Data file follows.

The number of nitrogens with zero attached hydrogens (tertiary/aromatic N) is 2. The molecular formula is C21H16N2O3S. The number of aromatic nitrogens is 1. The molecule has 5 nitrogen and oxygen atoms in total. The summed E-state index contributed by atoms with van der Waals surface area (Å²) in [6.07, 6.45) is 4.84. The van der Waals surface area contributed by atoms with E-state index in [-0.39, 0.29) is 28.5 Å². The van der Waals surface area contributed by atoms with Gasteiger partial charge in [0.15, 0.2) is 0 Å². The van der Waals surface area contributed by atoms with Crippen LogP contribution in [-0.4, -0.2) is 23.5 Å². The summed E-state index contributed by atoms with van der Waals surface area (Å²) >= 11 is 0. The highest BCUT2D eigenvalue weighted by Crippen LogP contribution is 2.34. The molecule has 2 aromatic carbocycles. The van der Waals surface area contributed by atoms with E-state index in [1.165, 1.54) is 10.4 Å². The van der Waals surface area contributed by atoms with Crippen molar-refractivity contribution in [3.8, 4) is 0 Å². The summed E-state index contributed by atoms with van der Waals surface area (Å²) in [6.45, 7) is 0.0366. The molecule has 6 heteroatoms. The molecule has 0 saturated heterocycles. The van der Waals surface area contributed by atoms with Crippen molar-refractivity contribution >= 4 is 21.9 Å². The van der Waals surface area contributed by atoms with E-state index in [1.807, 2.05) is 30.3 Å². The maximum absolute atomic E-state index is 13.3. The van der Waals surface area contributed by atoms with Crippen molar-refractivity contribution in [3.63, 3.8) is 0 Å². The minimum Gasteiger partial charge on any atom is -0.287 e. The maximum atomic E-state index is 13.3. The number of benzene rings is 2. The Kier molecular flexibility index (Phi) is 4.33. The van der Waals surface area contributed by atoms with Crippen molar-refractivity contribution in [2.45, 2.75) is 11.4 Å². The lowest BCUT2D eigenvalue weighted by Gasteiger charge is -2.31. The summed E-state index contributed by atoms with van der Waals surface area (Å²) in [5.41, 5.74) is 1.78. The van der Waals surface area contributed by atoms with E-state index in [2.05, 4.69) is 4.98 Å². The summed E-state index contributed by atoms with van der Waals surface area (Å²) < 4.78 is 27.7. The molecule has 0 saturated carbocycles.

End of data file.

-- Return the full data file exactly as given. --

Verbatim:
The number of nitrogens with zero attached hydrogens (tertiary/aromatic N) is 2. The molecular formula is C21H16N2O3S. The number of aromatic nitrogens is 1. The molecule has 5 nitrogen and oxygen atoms in total. The summed E-state index contributed by atoms with van der Waals surface area (Å²) in [6.07, 6.45) is 4.84. The van der Waals surface area contributed by atoms with E-state index in [-0.39, 0.29) is 28.5 Å². The van der Waals surface area contributed by atoms with Gasteiger partial charge in [0.15, 0.2) is 0 Å². The van der Waals surface area contributed by atoms with Crippen LogP contribution in [-0.4, -0.2) is 23.5 Å². The summed E-state index contributed by atoms with van der Waals surface area (Å²) >= 11 is 0. The highest BCUT2D eigenvalue weighted by Crippen LogP contribution is 2.34. The molecule has 2 aromatic carbocycles. The van der Waals surface area contributed by atoms with E-state index in [1.165, 1.54) is 10.4 Å². The van der Waals surface area contributed by atoms with Crippen molar-refractivity contribution in [3.8, 4) is 0 Å². The summed E-state index contributed by atoms with van der Waals surface area (Å²) in [6.45, 7) is 0.0366. The molecule has 6 heteroatoms. The molecule has 0 saturated heterocycles. The van der Waals surface area contributed by atoms with Crippen molar-refractivity contribution >= 4 is 21.9 Å². The van der Waals surface area contributed by atoms with E-state index in [1.807, 2.05) is 30.3 Å². The maximum absolute atomic E-state index is 13.3. The van der Waals surface area contributed by atoms with Crippen molar-refractivity contribution in [3.63, 3.8) is 0 Å². The minimum Gasteiger partial charge on any atom is -0.287 e. The maximum atomic E-state index is 13.3. The number of benzene rings is 2. The Kier molecular flexibility index (Phi) is 4.33. The van der Waals surface area contributed by atoms with Crippen molar-refractivity contribution in [2.45, 2.75) is 11.4 Å². The lowest BCUT2D eigenvalue weighted by Gasteiger charge is -2.31. The summed E-state index contributed by atoms with van der Waals surface area (Å²) in [5.41, 5.74) is 1.78. The van der Waals surface area contributed by atoms with E-state index in [2.05, 4.69) is 4.98 Å². The summed E-state index contributed by atoms with van der Waals surface area (Å²) < 4.78 is 27.7. The molecule has 0 saturated carbocycles.